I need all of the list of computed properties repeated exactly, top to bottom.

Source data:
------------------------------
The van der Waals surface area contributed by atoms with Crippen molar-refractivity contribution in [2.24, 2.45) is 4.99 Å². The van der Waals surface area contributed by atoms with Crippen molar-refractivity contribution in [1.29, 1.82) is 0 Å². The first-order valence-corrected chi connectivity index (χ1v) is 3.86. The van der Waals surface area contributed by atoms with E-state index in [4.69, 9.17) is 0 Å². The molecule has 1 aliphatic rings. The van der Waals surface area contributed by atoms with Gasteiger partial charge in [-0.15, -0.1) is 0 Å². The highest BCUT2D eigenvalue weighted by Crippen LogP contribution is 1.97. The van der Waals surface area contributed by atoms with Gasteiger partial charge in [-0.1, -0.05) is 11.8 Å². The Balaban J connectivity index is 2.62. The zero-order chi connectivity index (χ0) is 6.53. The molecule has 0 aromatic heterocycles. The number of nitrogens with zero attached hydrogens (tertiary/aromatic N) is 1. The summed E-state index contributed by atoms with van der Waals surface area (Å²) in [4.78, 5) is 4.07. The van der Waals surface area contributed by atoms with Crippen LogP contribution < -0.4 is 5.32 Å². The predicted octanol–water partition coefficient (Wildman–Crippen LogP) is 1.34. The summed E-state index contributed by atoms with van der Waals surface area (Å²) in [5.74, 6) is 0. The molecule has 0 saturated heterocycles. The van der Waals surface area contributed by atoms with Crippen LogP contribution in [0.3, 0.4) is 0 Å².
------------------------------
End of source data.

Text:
The van der Waals surface area contributed by atoms with Crippen molar-refractivity contribution in [2.24, 2.45) is 4.99 Å². The van der Waals surface area contributed by atoms with Crippen molar-refractivity contribution in [1.29, 1.82) is 0 Å². The first-order valence-corrected chi connectivity index (χ1v) is 3.86. The van der Waals surface area contributed by atoms with E-state index in [4.69, 9.17) is 0 Å². The molecule has 1 aliphatic rings. The van der Waals surface area contributed by atoms with Gasteiger partial charge in [-0.15, -0.1) is 0 Å². The highest BCUT2D eigenvalue weighted by Crippen LogP contribution is 1.97. The van der Waals surface area contributed by atoms with Gasteiger partial charge in [-0.1, -0.05) is 11.8 Å². The Balaban J connectivity index is 2.62. The zero-order chi connectivity index (χ0) is 6.53. The molecule has 0 aromatic heterocycles. The number of nitrogens with zero attached hydrogens (tertiary/aromatic N) is 1. The summed E-state index contributed by atoms with van der Waals surface area (Å²) in [4.78, 5) is 4.07. The van der Waals surface area contributed by atoms with Crippen LogP contribution < -0.4 is 5.32 Å². The predicted octanol–water partition coefficient (Wildman–Crippen LogP) is 1.34. The summed E-state index contributed by atoms with van der Waals surface area (Å²) in [5.74, 6) is 0. The molecule has 0 saturated heterocycles. The van der Waals surface area contributed by atoms with Crippen LogP contribution in [0.3, 0.4) is 0 Å².